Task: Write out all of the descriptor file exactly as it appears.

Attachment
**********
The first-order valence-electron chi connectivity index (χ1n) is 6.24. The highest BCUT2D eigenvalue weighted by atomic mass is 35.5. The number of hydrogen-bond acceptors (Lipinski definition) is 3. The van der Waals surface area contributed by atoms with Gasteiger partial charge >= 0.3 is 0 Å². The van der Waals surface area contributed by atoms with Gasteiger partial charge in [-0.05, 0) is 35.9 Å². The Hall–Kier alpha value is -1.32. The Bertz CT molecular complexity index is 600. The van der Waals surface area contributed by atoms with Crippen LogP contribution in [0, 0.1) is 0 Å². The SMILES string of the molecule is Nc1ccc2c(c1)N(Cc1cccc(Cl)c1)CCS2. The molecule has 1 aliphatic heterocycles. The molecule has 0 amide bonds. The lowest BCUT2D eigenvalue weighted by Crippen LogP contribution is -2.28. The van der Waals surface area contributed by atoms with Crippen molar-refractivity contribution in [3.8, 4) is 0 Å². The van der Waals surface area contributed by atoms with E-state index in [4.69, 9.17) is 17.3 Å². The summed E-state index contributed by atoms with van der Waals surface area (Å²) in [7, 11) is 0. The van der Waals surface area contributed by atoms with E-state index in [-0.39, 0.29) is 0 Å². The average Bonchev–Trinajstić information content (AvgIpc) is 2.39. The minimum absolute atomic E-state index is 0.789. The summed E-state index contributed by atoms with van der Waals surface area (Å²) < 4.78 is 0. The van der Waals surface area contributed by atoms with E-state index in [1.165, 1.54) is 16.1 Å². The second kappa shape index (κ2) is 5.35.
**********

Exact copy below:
The first-order valence-electron chi connectivity index (χ1n) is 6.24. The highest BCUT2D eigenvalue weighted by atomic mass is 35.5. The number of hydrogen-bond acceptors (Lipinski definition) is 3. The van der Waals surface area contributed by atoms with Gasteiger partial charge >= 0.3 is 0 Å². The van der Waals surface area contributed by atoms with Gasteiger partial charge in [-0.05, 0) is 35.9 Å². The Hall–Kier alpha value is -1.32. The Bertz CT molecular complexity index is 600. The van der Waals surface area contributed by atoms with Crippen LogP contribution in [0, 0.1) is 0 Å². The SMILES string of the molecule is Nc1ccc2c(c1)N(Cc1cccc(Cl)c1)CCS2. The molecule has 1 aliphatic heterocycles. The molecule has 0 amide bonds. The lowest BCUT2D eigenvalue weighted by Crippen LogP contribution is -2.28. The van der Waals surface area contributed by atoms with Crippen molar-refractivity contribution in [3.8, 4) is 0 Å². The van der Waals surface area contributed by atoms with E-state index in [4.69, 9.17) is 17.3 Å². The summed E-state index contributed by atoms with van der Waals surface area (Å²) in [7, 11) is 0. The van der Waals surface area contributed by atoms with E-state index in [-0.39, 0.29) is 0 Å². The average Bonchev–Trinajstić information content (AvgIpc) is 2.39. The minimum absolute atomic E-state index is 0.789. The summed E-state index contributed by atoms with van der Waals surface area (Å²) < 4.78 is 0. The van der Waals surface area contributed by atoms with E-state index in [1.165, 1.54) is 16.1 Å². The second kappa shape index (κ2) is 5.35.